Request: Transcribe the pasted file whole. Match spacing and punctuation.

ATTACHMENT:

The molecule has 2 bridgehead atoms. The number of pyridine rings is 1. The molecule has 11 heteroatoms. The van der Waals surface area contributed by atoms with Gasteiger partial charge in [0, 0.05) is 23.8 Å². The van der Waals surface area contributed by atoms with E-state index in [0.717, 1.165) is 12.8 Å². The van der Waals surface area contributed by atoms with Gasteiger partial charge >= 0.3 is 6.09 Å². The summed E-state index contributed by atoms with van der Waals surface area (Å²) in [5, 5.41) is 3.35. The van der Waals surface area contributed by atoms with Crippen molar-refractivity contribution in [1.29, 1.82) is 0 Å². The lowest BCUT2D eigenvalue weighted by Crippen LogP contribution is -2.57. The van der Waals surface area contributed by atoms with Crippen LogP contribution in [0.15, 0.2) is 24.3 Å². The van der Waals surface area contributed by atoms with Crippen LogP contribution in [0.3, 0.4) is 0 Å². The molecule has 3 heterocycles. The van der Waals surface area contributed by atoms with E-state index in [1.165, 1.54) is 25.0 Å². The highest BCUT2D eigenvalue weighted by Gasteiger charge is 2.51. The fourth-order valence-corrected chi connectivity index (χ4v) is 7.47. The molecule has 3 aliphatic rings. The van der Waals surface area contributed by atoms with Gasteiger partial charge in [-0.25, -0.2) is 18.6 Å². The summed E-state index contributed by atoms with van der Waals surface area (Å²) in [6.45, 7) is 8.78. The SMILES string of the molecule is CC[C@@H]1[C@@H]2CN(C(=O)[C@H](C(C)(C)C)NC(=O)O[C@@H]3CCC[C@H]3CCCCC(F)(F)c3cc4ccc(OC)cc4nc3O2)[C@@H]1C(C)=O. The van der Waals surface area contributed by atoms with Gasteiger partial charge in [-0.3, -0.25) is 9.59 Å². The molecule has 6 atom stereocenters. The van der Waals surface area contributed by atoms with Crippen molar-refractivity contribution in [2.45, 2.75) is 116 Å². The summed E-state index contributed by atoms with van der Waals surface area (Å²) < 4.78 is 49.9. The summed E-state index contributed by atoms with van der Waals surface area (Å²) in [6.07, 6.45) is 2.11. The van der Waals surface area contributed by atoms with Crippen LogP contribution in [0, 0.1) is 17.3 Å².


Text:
The molecule has 2 bridgehead atoms. The number of pyridine rings is 1. The molecule has 11 heteroatoms. The van der Waals surface area contributed by atoms with Gasteiger partial charge in [0, 0.05) is 23.8 Å². The van der Waals surface area contributed by atoms with E-state index in [0.717, 1.165) is 12.8 Å². The van der Waals surface area contributed by atoms with Gasteiger partial charge >= 0.3 is 6.09 Å². The summed E-state index contributed by atoms with van der Waals surface area (Å²) in [5, 5.41) is 3.35. The van der Waals surface area contributed by atoms with Crippen molar-refractivity contribution in [1.29, 1.82) is 0 Å². The lowest BCUT2D eigenvalue weighted by Crippen LogP contribution is -2.57. The van der Waals surface area contributed by atoms with Crippen LogP contribution in [0.15, 0.2) is 24.3 Å². The van der Waals surface area contributed by atoms with Crippen LogP contribution in [0.3, 0.4) is 0 Å². The molecule has 3 heterocycles. The van der Waals surface area contributed by atoms with E-state index in [1.165, 1.54) is 25.0 Å². The highest BCUT2D eigenvalue weighted by Gasteiger charge is 2.51. The fourth-order valence-corrected chi connectivity index (χ4v) is 7.47. The molecule has 3 aliphatic rings. The van der Waals surface area contributed by atoms with Gasteiger partial charge in [-0.25, -0.2) is 18.6 Å². The summed E-state index contributed by atoms with van der Waals surface area (Å²) in [6.45, 7) is 8.78. The SMILES string of the molecule is CC[C@@H]1[C@@H]2CN(C(=O)[C@H](C(C)(C)C)NC(=O)O[C@@H]3CCC[C@H]3CCCCC(F)(F)c3cc4ccc(OC)cc4nc3O2)[C@@H]1C(C)=O. The van der Waals surface area contributed by atoms with Gasteiger partial charge in [-0.3, -0.25) is 9.59 Å². The molecule has 6 atom stereocenters. The van der Waals surface area contributed by atoms with Crippen molar-refractivity contribution in [2.45, 2.75) is 116 Å². The summed E-state index contributed by atoms with van der Waals surface area (Å²) < 4.78 is 49.9. The summed E-state index contributed by atoms with van der Waals surface area (Å²) in [6.07, 6.45) is 2.11. The van der Waals surface area contributed by atoms with Crippen LogP contribution in [0, 0.1) is 17.3 Å².